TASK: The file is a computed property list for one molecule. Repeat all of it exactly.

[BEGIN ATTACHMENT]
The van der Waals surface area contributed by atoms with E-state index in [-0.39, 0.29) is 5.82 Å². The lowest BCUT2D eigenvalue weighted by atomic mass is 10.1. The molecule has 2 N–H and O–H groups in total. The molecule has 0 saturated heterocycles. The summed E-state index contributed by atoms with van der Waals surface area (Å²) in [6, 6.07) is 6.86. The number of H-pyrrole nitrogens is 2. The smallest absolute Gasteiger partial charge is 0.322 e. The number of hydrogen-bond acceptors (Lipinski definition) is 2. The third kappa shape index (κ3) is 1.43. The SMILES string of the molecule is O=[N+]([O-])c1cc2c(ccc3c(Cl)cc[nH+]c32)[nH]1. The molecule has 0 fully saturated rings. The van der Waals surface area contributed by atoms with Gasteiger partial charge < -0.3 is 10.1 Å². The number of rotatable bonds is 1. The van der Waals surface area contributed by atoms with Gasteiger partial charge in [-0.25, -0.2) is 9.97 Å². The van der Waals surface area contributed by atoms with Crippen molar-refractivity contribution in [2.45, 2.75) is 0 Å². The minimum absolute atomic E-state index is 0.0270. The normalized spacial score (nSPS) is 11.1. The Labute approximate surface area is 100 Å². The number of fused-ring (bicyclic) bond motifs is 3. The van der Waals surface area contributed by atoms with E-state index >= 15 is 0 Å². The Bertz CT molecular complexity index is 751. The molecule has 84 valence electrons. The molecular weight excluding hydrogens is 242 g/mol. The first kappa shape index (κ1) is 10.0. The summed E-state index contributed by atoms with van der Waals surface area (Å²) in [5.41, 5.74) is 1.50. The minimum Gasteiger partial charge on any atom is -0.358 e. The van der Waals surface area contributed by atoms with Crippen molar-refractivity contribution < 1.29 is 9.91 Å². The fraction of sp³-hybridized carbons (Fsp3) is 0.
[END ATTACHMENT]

The van der Waals surface area contributed by atoms with E-state index in [-0.39, 0.29) is 5.82 Å². The lowest BCUT2D eigenvalue weighted by atomic mass is 10.1. The molecule has 2 N–H and O–H groups in total. The molecule has 0 saturated heterocycles. The summed E-state index contributed by atoms with van der Waals surface area (Å²) in [6, 6.07) is 6.86. The number of H-pyrrole nitrogens is 2. The smallest absolute Gasteiger partial charge is 0.322 e. The number of hydrogen-bond acceptors (Lipinski definition) is 2. The third kappa shape index (κ3) is 1.43. The SMILES string of the molecule is O=[N+]([O-])c1cc2c(ccc3c(Cl)cc[nH+]c32)[nH]1. The molecule has 0 fully saturated rings. The van der Waals surface area contributed by atoms with Gasteiger partial charge < -0.3 is 10.1 Å². The number of rotatable bonds is 1. The van der Waals surface area contributed by atoms with Gasteiger partial charge in [-0.25, -0.2) is 9.97 Å². The van der Waals surface area contributed by atoms with Crippen molar-refractivity contribution in [2.45, 2.75) is 0 Å². The minimum absolute atomic E-state index is 0.0270. The normalized spacial score (nSPS) is 11.1. The Labute approximate surface area is 100 Å². The number of fused-ring (bicyclic) bond motifs is 3. The van der Waals surface area contributed by atoms with E-state index >= 15 is 0 Å². The Bertz CT molecular complexity index is 751. The molecule has 84 valence electrons. The molecular weight excluding hydrogens is 242 g/mol. The first kappa shape index (κ1) is 10.0. The summed E-state index contributed by atoms with van der Waals surface area (Å²) in [5.41, 5.74) is 1.50. The minimum Gasteiger partial charge on any atom is -0.358 e. The van der Waals surface area contributed by atoms with Crippen molar-refractivity contribution < 1.29 is 9.91 Å². The fraction of sp³-hybridized carbons (Fsp3) is 0.